I appreciate your coverage of this part of the googleverse. While it might be a technicality, I wanted to raise a point about your use of “carousel” to describe the featured result that appears atop (usually, although sometimes it dips from 0 to 3 in some SERP variants) the [destination name + things to do] query. While there are 4 location cards that appear in that featured unit (most often sourced from GMB, but occasionally scraped from Wikipedia), it looks like a much different type of content than the “traditional” carousel that has been part of SERPs for several years (a more open set of cards that might scroll horizontally depending on the number of available entries). An example of that “traditional” version is probably visible in a query like [“Texas cities”] where each city is its own card, but there is no additional call to action prompting a user into a Google property. The unit that appears in [destination name + things to do] has a link that drives users into Google’s Travel Guide product, and clicking on one of those location cards takes users into a “Things to Do” section of that product. Meanwhile, the “traditional” carousel leads a user to a new SERP based on the card they clicked on. Much different behaviors. I don’t want to be an internet commenter who gets mired in minor semantics, but I would suggest the featured unit appearing in the things to do SERP is something other than a carousel because of those differences. As it relates to category diversity, I suspect that the bulk of that patent is actually being applied to that “Things to Do” section of the Travel Guide product on the other end of the featured unit in the SERP and not in the SERP itself. That Travel Guide is almost entirely programmatic, and the “Things to Do” section is aggregating a set of POIs from within a specific geographic area determined by the boundaries of the destination in most cases. That product started to appear in SERPs in the late-summer/early-fall of 2017 and has expanded its footprint (total number of SERPs where it appears) quite a bit since then. When it was first introduced, that set of POIs was very heavily skewed toward parks and outdoor spaces. It has become more diverse in its category selection since then over the course of many product updates. In some ways, it is still category limited, too. Having reviewed hundreds of those travel guides, we’ve never actually seen a restaurant appear in one (even though a famous restaurant would be a draw to many travelers who would be looking at that product). Museums, parks, wineries, breweries, historic sites, mountains, lakes, etc are the majority of what’s visible. But, I don’t mean to blather on. Thanks for breaking this down in such detail. Best regards.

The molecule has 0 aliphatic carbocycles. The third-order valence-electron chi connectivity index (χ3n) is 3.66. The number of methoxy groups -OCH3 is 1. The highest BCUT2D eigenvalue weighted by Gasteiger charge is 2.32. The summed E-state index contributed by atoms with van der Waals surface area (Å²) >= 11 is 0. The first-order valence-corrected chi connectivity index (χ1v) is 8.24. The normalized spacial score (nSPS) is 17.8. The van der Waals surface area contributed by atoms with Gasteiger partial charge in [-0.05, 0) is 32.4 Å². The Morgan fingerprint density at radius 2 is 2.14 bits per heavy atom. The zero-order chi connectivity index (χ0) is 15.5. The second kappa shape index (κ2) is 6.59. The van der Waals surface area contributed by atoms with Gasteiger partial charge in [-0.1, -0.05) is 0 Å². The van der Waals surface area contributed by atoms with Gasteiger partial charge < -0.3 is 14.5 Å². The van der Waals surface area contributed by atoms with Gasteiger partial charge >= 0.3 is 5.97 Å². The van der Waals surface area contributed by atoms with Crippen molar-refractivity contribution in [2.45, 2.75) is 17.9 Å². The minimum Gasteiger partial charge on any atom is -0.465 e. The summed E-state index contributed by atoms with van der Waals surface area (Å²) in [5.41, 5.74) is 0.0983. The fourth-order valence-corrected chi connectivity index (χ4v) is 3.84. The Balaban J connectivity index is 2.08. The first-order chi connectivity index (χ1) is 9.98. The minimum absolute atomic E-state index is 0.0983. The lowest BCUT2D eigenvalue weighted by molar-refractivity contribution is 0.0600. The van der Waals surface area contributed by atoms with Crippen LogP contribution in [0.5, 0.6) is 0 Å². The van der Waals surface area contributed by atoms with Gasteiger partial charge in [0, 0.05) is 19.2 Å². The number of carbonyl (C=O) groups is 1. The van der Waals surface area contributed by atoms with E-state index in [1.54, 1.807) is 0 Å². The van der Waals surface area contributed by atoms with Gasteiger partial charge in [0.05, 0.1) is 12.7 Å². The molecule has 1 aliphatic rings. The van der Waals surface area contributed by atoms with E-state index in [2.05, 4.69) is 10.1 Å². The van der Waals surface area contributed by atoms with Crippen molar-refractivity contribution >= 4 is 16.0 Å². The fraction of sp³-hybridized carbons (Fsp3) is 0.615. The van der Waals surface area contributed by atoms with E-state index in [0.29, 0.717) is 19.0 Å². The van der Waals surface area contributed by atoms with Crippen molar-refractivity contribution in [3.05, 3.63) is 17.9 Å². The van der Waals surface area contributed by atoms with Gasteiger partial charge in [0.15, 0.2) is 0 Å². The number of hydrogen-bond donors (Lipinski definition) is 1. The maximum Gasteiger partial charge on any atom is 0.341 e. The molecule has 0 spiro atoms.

15. Hi Patrick,